Blackberry Targeted Content

Sweet Tyranny of the Rocket Equation

A clear early autumn sun shone above the deep forests of the Île-de-France region. Five centuries before there had been sprawling wheat fields covering these plains: for a moment after the collapse, the region had even briefly become Europe’s granary. Now, as the Low Age was in its death throes, the region had returned to a quasi-prehistorical state of things as far as geography was concerned. Intensive agriculture had been, replaced by forests while the ruins of Paris and its suburbs had never truly been replaced by anything. Urbanization had been scattered in myriads of small communes all across the region. Faraway to the horizon gleamed tall windmills and the odd tokamak fusion reactor.

About five hundred and thirty years before, in the 1970s, someone in the French government had had the weird idea of experimenting with the idea of jet-powered hovertrains. The Aérotrain project had crashed and burnt in the 1973 oil crisis but it had left a trace in the landscape, under the shape of a kilometre-long suspended test track in the forest of Orléans. The very name of Aérotrain had disappeared and the test track itself had collapsed but for hundreds of years, this strange aerial railway built in the middle of the forest had remained in the minds of the Abbesses of Orléans. The original abbey itself had joined the aerial track among the ruins of the Orléans forest but the fascination for speed and aerodynamics was still there. The Abbey of Orléans had ceased to follow Christianity somewhere in the 23rd century. On the white and black tunics of the Abbesses, the cross had been replaced by the moon and arrow. By the early 2400s, the Abbeys of Orléans had become the intellectual center of the Northern Branch of the Outer Church, carrying with them the legacy of what had once been the European Space Agency.

In the Outer Church, there was no devil and there was no otherworldly God. There was the sacred desire of humankind to reach for the stars and there was the sweet tyranny of the rocket equation — the inescapable truth that a ship was either powerful or fuel-efficient, and the simple reality that the first steps were always the hardest. There was a brute-force method to break free from the Earth’s merciless gravity well — launchers surging through the atmosphere like oversized candles containing more fuel than payload. The Abbesses had always thought there were more elegant solutions.

And on this morning of June 4th, 2578, the Abbess of Orléans contemplated the fruit of three centuries of work. A Concorde-O single stage to orbit spaceplane, resting on an Aérotrain-inspired Maglev launch track. White delta wings gleaming under the sun, black streamlined engine pods waiting in the warm wind — above the stars were slowly dying as the sun was taking over.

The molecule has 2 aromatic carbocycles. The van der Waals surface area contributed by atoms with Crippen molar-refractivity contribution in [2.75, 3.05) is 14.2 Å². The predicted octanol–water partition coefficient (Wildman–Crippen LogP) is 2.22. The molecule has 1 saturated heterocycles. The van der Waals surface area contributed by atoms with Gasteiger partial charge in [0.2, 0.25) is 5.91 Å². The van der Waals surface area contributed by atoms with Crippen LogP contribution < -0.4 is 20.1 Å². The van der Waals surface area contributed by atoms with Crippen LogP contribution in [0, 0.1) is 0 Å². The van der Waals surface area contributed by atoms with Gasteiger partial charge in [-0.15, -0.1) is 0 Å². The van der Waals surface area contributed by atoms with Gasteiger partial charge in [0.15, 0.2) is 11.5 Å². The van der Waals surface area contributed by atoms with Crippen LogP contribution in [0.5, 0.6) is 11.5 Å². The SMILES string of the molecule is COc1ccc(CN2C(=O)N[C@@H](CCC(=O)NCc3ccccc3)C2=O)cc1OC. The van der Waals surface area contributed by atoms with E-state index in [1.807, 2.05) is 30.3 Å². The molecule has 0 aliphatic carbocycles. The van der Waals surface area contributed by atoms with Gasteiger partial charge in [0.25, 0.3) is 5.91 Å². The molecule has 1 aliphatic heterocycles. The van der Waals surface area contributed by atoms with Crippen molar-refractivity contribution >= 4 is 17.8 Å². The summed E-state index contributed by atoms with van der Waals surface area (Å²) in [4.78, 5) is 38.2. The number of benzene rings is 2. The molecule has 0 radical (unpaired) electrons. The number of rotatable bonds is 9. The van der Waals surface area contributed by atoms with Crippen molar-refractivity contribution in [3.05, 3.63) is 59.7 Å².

Suddenly there was a spark running all along the five kilometers long Maglev track and the Concorde started taking up speed. The Abbess watched as the spaceplane endured a five gees acceleration while sliding alongside the inclined track. Thirty seconds later it left the track at several hundred meters per second, howling in the sunrise when its air-breathing engines immediately ignited. The Abbess felt a sudden warmth surge through her spine when she heard the sonic boom accompanied by a deep, powerful howl coming from the engines. To her, it was the song of the divine. The Concorde kept accelerating above the forests, leaving a wishbone-shaped shadow on the trees. The Concorde was now evolving at hypersonic speeds, using helium coolant to prevent its engine from melting itself as it climbed higher and higher. When the Concorde-O reached six times the speed of the sound and twenty-five kilometers above sea level, the engines switched to their closed-cycle configuration, morphing from classical jet engines to rocket drives. Now freed from the constraints of airplane designs the Concorde continued its ascent. Its ever-growing speed quickly brought it to the edge of space, one hundred and fifty kilometers above the surface of the Earth. The Concorde performed one last full-power burn to circularize its orbit — and it was in space.

A five kilometers long maglev ramp for the initial velocity. Engines that could seamlessly transition between jets and rocket drives. The long-forgotten shape of a 20th century supersonic airliner. The three solutions the Outer Church used to counter the sweet tyranny of the rocket equation weren’t always efficient, but they were elegant.

And for the Outer Church, elegance was half the way to salvation.

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